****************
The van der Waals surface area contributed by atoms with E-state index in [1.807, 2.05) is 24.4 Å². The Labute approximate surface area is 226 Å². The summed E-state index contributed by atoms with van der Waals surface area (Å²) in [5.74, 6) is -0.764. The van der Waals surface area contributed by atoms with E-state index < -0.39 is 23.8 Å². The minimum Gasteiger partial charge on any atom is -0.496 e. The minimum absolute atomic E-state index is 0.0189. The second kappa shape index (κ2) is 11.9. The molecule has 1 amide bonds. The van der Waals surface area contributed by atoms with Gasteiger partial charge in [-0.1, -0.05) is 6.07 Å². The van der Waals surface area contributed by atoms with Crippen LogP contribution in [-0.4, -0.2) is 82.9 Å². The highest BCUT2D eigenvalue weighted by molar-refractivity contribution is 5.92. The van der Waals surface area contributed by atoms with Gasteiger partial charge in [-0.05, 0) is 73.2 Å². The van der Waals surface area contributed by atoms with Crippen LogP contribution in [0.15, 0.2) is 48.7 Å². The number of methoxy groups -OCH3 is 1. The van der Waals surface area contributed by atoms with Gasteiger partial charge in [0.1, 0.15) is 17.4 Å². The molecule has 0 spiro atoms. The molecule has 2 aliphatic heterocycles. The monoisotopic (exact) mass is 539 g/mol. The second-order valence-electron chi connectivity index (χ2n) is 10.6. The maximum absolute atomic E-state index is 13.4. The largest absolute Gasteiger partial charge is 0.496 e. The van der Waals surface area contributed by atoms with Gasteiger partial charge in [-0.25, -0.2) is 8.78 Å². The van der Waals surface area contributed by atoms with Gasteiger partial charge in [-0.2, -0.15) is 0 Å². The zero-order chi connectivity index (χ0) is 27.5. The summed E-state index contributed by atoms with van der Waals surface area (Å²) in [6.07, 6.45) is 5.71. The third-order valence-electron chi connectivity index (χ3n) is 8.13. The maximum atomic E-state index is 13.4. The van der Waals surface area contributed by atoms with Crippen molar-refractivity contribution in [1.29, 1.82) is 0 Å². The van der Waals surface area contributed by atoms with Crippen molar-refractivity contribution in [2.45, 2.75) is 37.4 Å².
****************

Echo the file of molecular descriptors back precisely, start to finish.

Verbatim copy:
The van der Waals surface area contributed by atoms with E-state index in [1.807, 2.05) is 24.4 Å². The Labute approximate surface area is 226 Å². The summed E-state index contributed by atoms with van der Waals surface area (Å²) in [5.74, 6) is -0.764. The van der Waals surface area contributed by atoms with E-state index < -0.39 is 23.8 Å². The minimum Gasteiger partial charge on any atom is -0.496 e. The minimum absolute atomic E-state index is 0.0189. The second kappa shape index (κ2) is 11.9. The molecule has 1 amide bonds. The van der Waals surface area contributed by atoms with Gasteiger partial charge in [-0.1, -0.05) is 6.07 Å². The van der Waals surface area contributed by atoms with Crippen LogP contribution in [-0.4, -0.2) is 82.9 Å². The highest BCUT2D eigenvalue weighted by molar-refractivity contribution is 5.92. The van der Waals surface area contributed by atoms with Gasteiger partial charge in [-0.05, 0) is 73.2 Å². The van der Waals surface area contributed by atoms with Crippen LogP contribution in [0.15, 0.2) is 48.7 Å². The number of methoxy groups -OCH3 is 1. The van der Waals surface area contributed by atoms with Gasteiger partial charge in [0.1, 0.15) is 17.4 Å². The molecule has 0 spiro atoms. The molecule has 2 aliphatic heterocycles. The monoisotopic (exact) mass is 539 g/mol. The second-order valence-electron chi connectivity index (χ2n) is 10.6. The maximum absolute atomic E-state index is 13.4. The largest absolute Gasteiger partial charge is 0.496 e. The van der Waals surface area contributed by atoms with Gasteiger partial charge in [-0.25, -0.2) is 8.78 Å². The van der Waals surface area contributed by atoms with Gasteiger partial charge in [-0.2, -0.15) is 0 Å². The zero-order chi connectivity index (χ0) is 27.5. The summed E-state index contributed by atoms with van der Waals surface area (Å²) in [6.07, 6.45) is 5.71. The third-order valence-electron chi connectivity index (χ3n) is 8.13. The maximum atomic E-state index is 13.4. The van der Waals surface area contributed by atoms with Crippen molar-refractivity contribution in [1.29, 1.82) is 0 Å². The van der Waals surface area contributed by atoms with Crippen molar-refractivity contribution in [2.45, 2.75) is 37.4 Å².